A recent issue of the National Catholic Register, a Roman Catholic newspaper, journalist Rick Becker writes of his discovery and enjoyment of Mary Frances Coadey’s 2015 book Merton and Waugh: A Monk, A Crusty Old Man, and The Seven Storey Mountain. He was particularly taken with how these two converts to Roman Catholicism ended up supporting each other’s beliefs from their different life perspectives of worldly novelist and Trappist monk. Becker also recounts Waugh’s interaction with Dorothy Day, another convert, and notes how, despite her social activism, which made the conservative Waugh uneasy, he ended up supporting her cause with contributions. This relationship is also a subject of Coadey’s book.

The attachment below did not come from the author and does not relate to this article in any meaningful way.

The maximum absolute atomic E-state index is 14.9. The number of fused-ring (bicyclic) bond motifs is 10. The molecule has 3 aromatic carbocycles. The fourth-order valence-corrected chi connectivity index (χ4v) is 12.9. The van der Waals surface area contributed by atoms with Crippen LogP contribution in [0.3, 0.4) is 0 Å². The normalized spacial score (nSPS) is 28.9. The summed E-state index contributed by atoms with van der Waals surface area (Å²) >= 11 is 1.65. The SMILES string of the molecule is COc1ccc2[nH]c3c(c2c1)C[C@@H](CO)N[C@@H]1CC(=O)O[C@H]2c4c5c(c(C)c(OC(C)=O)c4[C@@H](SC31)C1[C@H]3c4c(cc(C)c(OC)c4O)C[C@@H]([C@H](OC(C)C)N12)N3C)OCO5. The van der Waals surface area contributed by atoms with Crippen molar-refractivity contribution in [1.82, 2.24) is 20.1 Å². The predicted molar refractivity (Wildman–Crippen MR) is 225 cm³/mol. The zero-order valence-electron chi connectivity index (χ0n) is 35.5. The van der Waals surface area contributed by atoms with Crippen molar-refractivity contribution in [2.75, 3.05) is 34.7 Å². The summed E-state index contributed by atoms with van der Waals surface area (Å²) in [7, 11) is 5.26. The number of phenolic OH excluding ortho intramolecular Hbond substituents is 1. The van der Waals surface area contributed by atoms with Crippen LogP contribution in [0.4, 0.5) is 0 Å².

It is Becker’s observation, based in part on Coadey’s book, that converts withdraw from their non-Catholic friends, who provide no religious support, and form relationships in a closer knit, exclusively Roman Catholic environment. Yet, that was certainly not the case with Waugh. As Becker recognizes, Waugh did not become a close friend or long-term correspondent with either Merton or Day. But contrary to Becker’s theory, Waugh’s regular long-term correspondents, with the exception of Graham Greene, were non-Catholics. These included Nancy Mitford, Ann Fleming, and Diana Cooper. In the most notable case of Waugh’s nudging his friends toward conversion, the result was not a happy one. Penelope Betjeman converted and her husband John remained steadfastly Anglican, took up with a mistress and effectively ended their marriage.